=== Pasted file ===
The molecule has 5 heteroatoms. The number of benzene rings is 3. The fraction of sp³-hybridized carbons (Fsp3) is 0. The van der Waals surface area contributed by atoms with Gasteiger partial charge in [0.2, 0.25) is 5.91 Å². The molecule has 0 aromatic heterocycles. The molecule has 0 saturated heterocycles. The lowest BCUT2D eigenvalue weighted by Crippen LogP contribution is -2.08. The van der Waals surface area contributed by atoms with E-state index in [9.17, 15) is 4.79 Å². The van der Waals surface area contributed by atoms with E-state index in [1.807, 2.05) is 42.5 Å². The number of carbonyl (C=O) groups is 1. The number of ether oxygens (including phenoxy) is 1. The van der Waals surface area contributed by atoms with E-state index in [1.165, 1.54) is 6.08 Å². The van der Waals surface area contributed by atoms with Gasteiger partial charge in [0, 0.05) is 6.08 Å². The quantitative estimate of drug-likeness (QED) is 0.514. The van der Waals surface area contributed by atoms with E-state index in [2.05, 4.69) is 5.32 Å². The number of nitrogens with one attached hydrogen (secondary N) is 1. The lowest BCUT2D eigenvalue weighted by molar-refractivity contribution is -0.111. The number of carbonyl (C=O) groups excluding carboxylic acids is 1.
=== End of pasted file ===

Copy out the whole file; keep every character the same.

The molecule has 5 heteroatoms. The number of benzene rings is 3. The fraction of sp³-hybridized carbons (Fsp3) is 0. The van der Waals surface area contributed by atoms with Gasteiger partial charge in [0.2, 0.25) is 5.91 Å². The molecule has 0 aromatic heterocycles. The molecule has 0 saturated heterocycles. The lowest BCUT2D eigenvalue weighted by Crippen LogP contribution is -2.08. The van der Waals surface area contributed by atoms with E-state index in [9.17, 15) is 4.79 Å². The van der Waals surface area contributed by atoms with E-state index in [1.807, 2.05) is 42.5 Å². The number of carbonyl (C=O) groups is 1. The number of ether oxygens (including phenoxy) is 1. The van der Waals surface area contributed by atoms with E-state index in [1.165, 1.54) is 6.08 Å². The van der Waals surface area contributed by atoms with Gasteiger partial charge in [0, 0.05) is 6.08 Å². The quantitative estimate of drug-likeness (QED) is 0.514. The van der Waals surface area contributed by atoms with E-state index in [2.05, 4.69) is 5.32 Å². The number of nitrogens with one attached hydrogen (secondary N) is 1. The lowest BCUT2D eigenvalue weighted by molar-refractivity contribution is -0.111. The number of carbonyl (C=O) groups excluding carboxylic acids is 1.